Isolating Israel

Israeli Prime Minister Binyamin Netanyahu surprised nearly everyone by decisively securing a third consecutive term in office. But the celebration is likely to be short: By renouncing a two-state solution and pledging continued settlement of occupied land, Netanyahu has exposed Israel to serious political and diplomatic consequences.

RAMALLAH – Israeli Prime Minister Binyamin Netanyahu certainly has reason to celebrate. He surprised nearly everyone by securing a decisive electoral victory, winning a third consecutive term in office after his right-wing Likud party gained a five-seat advantage in the Knesset over its main rival, the center-left Zionist Union. But the celebration is likely to be short. The way Netanyahu finagled this outcome – renouncing his commitment to a two-state solution with Palestine and pledging to continue building settlements on occupied land – will almost certainly have serious political and diplomatic consequences for Israel.

In recent years, Netanyahu’s hardline stance has increasingly undermined Israel’s international credibility, while convincing the Palestinians living in the occupied territories that a genuine agreement with Israel is impossible. (Indeed, Palestinians showed little interest in the outcome of this election.)

Now that Netanyahu has intensified his right-wing rhetoric – and been rewarded with another term in power – the international movement to isolate Israel will only gain momentum. After all, support for direct negotiations between Israel and Palestine no longer makes sense, even for Israel’s main ally, the United States, because the assumptions underlying this approach have been demolished.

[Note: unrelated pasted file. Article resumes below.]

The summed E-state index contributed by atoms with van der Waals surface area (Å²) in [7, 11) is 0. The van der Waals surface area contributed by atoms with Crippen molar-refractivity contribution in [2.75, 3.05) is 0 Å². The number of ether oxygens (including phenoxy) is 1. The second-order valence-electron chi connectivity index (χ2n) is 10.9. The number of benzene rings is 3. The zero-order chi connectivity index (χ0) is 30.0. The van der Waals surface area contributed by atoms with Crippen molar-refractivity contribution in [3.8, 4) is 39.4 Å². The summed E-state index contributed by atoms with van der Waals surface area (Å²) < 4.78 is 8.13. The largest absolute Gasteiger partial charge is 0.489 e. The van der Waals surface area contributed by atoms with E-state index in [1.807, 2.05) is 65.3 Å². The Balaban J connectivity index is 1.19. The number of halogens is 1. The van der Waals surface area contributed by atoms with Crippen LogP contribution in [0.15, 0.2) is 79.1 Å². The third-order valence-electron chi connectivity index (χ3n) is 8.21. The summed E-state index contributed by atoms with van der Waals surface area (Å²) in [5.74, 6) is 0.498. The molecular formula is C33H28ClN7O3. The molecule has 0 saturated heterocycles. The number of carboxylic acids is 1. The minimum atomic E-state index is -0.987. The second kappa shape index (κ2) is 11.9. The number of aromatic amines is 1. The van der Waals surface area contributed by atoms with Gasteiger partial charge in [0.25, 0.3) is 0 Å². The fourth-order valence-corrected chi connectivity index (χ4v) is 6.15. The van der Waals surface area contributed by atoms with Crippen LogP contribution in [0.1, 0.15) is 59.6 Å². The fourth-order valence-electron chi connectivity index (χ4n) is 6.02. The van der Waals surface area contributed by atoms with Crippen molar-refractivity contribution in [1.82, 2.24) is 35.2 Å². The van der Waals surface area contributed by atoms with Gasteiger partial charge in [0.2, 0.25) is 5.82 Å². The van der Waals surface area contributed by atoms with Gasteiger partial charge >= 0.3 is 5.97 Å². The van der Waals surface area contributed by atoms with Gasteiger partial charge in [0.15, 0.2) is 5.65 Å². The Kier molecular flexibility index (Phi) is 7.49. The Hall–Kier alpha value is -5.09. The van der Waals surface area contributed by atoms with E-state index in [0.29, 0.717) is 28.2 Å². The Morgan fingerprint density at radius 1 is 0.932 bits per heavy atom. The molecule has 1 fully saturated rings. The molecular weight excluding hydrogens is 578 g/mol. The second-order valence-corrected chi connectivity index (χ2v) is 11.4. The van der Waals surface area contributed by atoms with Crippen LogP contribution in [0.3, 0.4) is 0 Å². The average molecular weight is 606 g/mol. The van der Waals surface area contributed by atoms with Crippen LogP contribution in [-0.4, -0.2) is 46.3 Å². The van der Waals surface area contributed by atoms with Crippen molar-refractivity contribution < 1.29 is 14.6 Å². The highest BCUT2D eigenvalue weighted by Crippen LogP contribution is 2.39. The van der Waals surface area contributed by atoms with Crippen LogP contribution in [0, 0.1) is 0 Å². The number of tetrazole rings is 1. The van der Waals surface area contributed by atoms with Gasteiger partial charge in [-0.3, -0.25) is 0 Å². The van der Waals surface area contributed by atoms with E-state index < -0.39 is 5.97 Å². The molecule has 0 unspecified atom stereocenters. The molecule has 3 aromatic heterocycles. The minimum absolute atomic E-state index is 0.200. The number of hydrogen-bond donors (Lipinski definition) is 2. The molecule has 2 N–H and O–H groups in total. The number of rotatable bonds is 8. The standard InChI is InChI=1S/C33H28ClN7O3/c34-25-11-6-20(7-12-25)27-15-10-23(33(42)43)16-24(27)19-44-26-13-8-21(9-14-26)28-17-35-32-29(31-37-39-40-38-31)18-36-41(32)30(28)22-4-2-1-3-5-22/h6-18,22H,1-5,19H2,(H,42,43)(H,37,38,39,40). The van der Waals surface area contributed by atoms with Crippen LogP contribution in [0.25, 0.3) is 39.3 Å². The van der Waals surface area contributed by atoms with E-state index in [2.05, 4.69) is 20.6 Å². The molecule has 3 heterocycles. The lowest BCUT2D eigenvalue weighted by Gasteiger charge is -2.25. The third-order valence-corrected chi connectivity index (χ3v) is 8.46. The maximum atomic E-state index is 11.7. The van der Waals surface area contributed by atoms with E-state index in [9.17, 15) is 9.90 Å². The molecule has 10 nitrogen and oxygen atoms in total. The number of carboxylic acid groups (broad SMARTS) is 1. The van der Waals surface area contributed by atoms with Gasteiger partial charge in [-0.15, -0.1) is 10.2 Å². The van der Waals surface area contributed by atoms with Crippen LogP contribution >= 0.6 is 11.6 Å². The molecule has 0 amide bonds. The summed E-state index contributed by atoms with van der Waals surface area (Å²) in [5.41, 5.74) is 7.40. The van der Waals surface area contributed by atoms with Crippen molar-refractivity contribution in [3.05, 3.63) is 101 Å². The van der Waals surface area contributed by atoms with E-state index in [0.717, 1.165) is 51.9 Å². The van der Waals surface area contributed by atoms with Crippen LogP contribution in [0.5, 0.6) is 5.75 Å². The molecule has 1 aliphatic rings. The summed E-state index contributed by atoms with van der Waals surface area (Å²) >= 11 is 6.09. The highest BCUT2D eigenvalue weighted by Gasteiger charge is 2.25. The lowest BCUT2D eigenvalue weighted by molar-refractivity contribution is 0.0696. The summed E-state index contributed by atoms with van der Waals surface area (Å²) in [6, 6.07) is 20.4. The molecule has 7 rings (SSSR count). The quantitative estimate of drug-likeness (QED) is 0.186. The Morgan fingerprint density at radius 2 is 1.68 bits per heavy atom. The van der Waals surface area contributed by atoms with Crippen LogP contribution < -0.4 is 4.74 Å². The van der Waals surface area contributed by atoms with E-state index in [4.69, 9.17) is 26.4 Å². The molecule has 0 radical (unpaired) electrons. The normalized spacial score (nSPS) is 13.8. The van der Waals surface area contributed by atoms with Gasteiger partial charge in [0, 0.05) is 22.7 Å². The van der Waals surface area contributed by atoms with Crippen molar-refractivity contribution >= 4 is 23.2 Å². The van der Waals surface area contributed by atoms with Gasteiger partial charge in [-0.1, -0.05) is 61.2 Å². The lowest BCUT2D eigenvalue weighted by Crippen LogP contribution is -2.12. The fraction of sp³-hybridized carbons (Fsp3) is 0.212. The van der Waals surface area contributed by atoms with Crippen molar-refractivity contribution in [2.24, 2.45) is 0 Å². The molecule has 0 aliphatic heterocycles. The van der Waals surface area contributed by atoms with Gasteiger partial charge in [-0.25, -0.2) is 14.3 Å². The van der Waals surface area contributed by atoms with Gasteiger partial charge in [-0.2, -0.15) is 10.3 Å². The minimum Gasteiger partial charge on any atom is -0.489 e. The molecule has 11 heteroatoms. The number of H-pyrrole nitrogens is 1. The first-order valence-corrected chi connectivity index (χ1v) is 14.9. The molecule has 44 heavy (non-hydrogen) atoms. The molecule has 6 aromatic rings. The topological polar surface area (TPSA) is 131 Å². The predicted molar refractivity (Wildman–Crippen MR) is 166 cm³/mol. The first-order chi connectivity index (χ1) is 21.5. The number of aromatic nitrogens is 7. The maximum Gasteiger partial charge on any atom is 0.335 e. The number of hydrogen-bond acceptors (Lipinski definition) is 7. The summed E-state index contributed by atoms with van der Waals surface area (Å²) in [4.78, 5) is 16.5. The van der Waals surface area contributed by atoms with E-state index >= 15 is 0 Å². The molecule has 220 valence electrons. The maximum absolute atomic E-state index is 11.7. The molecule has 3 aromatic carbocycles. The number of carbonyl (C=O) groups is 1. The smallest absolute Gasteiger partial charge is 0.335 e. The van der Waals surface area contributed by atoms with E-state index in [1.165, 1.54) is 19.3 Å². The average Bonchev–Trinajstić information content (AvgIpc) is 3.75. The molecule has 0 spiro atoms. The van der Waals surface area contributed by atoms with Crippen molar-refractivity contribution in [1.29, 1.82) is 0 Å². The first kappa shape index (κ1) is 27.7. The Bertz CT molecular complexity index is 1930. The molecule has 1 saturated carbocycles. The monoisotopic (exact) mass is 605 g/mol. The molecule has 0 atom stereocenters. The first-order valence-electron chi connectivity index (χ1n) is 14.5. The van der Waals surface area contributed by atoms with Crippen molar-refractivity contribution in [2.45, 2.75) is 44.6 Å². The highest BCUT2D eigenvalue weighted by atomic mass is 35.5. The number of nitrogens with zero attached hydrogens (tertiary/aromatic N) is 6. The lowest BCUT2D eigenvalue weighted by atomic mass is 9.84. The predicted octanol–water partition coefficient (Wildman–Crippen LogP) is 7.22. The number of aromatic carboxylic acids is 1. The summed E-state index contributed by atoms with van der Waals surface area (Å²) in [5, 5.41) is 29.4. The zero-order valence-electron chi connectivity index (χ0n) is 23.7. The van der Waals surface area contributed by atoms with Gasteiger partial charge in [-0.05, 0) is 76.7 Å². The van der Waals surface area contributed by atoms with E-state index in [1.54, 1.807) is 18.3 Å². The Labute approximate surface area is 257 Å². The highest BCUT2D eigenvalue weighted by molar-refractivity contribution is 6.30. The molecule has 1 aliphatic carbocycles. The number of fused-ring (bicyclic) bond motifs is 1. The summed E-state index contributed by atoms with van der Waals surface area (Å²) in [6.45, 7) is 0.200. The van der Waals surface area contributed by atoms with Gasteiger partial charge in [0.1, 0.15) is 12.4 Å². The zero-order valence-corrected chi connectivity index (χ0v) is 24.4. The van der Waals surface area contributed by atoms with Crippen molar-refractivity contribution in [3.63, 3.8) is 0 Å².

We hope you're enjoying Project Syndicate.

To continue reading, subscribe now.

Subscribe

Get unlimited access to PS premium content, including in-depth commentaries, book reviews, exclusive interviews, On Point, the Big Picture, the PS Archive, and our annual year-ahead magazine.

http://prosyn.org/jGOKflu;
  1. solana105_JUANMABROMATAAFPGettyImages Juan Mabromata/AFP/Getty Images

    The Lost Spirit of the G20

    Javier Solana

    As Japan prepares to host its first G20 leaders’ summit later this month, little remains of the open and cooperative spirit that marked the first such gathering in 2008. But although the United States will most likely continue its protectionist drift, other G20 countries should use the occasion to make a clear case for free trade.

  2. velasco94_YoustGettyImages_headswithbooksstaring Youst/Getty Images

    The Experts We Need

    Andrés Velasco

    Policy gurus spend too much time with others like them – top civil servants, high-flying journalists, successful businesspeople – and too little time with ordinary voters. If they could become “humble, competent people on a level with dentists,” as John Maynard Keynes once suggested, voters might identify with them and find them trustworthy.

  3. benami152_KiyoshiOtaPoolGettyImages_trumpmelaniaeatinginJapan Kiyoshi Ota - Pool/Getty Images

    Don’t Feed the Donald

    Shlomo Ben-Ami

    For Japanese Prime Minister Shinzo Abe, appeasing US President Donald Trump is not so much a choice as a necessity: he must prove to Japan’s people and their neighbors, particularly the Chinese, that he knows how to keep Trump on his side. But Abe's strategy won't work with a US administration as fickle and self-serving as Trump’s.

Cookies and Privacy

We use cookies to improve your experience on our website. To find out more, read our updated cookie policy and privacy policy.